Saturday, February 13, 2010

Camera Critters: A Look At Two Pennsylvania Bull Elk

Winter is an excellent time to organize the photo files and process shots that were not worked with before and the last week or so has seen me make significant inroads in dealing with 2008s elk photos. Yes, I said 2008, not 2009--that is how far I am behind. It seems like I usually process a few of the best or more interesting ones soon after they are taken, but what with dealing with video and all, it is common to go for a long time before things are completed as they should be.

2008 brought a lot of sightings of bulls that while large compared to animals in western areas open to public hunting, are not particularly impressive compared to some of the monsters Pennsylvania grew in the past and still does to a certain extent today.

Both animals were wearing numbered radio collars, which are used in population monitoring, but thanks to Photoshop it was easy to remove them so the animals appear as they naturally would. (This does explain how I know the numbers in this case)

Bull 8A Roars A Defiant Bugle

On this particular morning the bulls were competing for the attentions of a cow and locked antlers repeatedly, but I was filming them with the camcorder at that point.

Bull 62 Challenges 8A

8A Bugles Another Response

According to reports, Bull 8A spends the summer many miles away at Sinnemahoning State Park, but he returned to Winslow hill for the 2009 rut. I did not see Bull 62 during the 2009 rut. I do not know if he died of natural causes, was killed during the 2008 season, or was still alive, but never crossed paths with me. Whatever the case, I did photograph and/or film him for the first time in 2006 and each year since - until this year.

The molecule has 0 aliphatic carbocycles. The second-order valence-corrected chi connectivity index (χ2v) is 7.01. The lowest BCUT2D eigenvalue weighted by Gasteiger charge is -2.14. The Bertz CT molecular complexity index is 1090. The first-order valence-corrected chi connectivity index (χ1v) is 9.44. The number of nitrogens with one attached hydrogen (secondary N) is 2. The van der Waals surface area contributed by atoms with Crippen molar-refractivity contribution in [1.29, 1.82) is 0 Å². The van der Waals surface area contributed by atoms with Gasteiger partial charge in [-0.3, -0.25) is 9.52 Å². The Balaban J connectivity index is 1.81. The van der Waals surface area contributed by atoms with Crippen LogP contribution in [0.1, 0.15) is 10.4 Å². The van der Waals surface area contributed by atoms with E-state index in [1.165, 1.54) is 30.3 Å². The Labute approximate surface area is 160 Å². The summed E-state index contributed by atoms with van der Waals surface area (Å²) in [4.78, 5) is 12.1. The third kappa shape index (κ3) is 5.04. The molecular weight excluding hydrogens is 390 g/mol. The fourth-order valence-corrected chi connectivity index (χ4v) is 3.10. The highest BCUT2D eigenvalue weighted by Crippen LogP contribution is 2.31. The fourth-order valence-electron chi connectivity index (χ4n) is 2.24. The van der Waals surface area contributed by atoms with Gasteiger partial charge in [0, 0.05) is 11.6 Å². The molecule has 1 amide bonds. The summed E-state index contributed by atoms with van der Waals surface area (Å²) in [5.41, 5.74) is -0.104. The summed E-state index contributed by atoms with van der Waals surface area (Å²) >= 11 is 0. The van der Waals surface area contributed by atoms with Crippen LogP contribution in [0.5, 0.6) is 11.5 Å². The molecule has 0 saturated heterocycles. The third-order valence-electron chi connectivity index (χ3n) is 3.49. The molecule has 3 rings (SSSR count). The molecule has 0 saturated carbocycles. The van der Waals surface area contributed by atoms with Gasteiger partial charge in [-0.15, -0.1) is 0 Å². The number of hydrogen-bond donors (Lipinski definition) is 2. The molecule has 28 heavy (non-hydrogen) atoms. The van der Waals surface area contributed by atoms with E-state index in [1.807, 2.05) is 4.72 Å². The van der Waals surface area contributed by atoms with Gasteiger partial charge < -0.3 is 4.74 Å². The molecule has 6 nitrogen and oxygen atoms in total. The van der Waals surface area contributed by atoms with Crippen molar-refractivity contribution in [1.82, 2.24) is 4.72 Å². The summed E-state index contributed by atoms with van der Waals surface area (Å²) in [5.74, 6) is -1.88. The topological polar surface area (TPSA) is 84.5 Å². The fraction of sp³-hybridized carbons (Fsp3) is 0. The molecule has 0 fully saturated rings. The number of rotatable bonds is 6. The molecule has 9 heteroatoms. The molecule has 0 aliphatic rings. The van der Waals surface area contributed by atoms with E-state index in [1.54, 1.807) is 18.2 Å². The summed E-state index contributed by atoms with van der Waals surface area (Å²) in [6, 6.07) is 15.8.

For more Camera Critters photos, Click Here!

Tuesday, February 9, 2010

Winter, A Struggle For Survival

Many recent winters have had little substantial snowfall here in southcentral Pennsylvania, and survival has been relatively easy for the creatures of the great outdoors. Such was the case during most of the winter this year. This all changed last weekend when over 20" of snow fell.

Snow Makes Dramatic Photographic Opportunities

While the snow makes for great photographs, it makes it much more difficult for wildlife to find food. Deer usually feed by browsing on twigs or grazing in meadows and the deep snow makes grazing difficult. The worst case scenario is when snowfall is followed by a rainstorm, which in turn is followed by an extended cold snap. This causes a hard crust to form, which makes it impossible for the animals to reach the buried grasses and makes travel very difficult and hazardous.

Deep Snow Makes Travel Difficult And Food Hard To Find.

Property owners and managers that have access to a tractor with a front end loader or blade may easily improve conditions for wildlife by plowing travel lanes through grassy meadows. This has a two-fold benefit as it exposes grasses for wildlife to feed on and at the same time provides areas where they may walk without being stressed by the deep snow. Areas such as this will attract not only animals such as deer and elk, but are also excellent for turkeys and song birds.

Travel Lanes Increase Chances Of Survival And Provide Feeding Areas

I first learned of this management tool while working for The Pennsylvania Game Commission's game lands maintenance division, which is know as "The Food And Cover Corps" and have continued to use this principle to this day on lands which I manage for wildlife. There is no doubt that it is a cost effective way to assist wildlife in the bitter struggle of winter survival.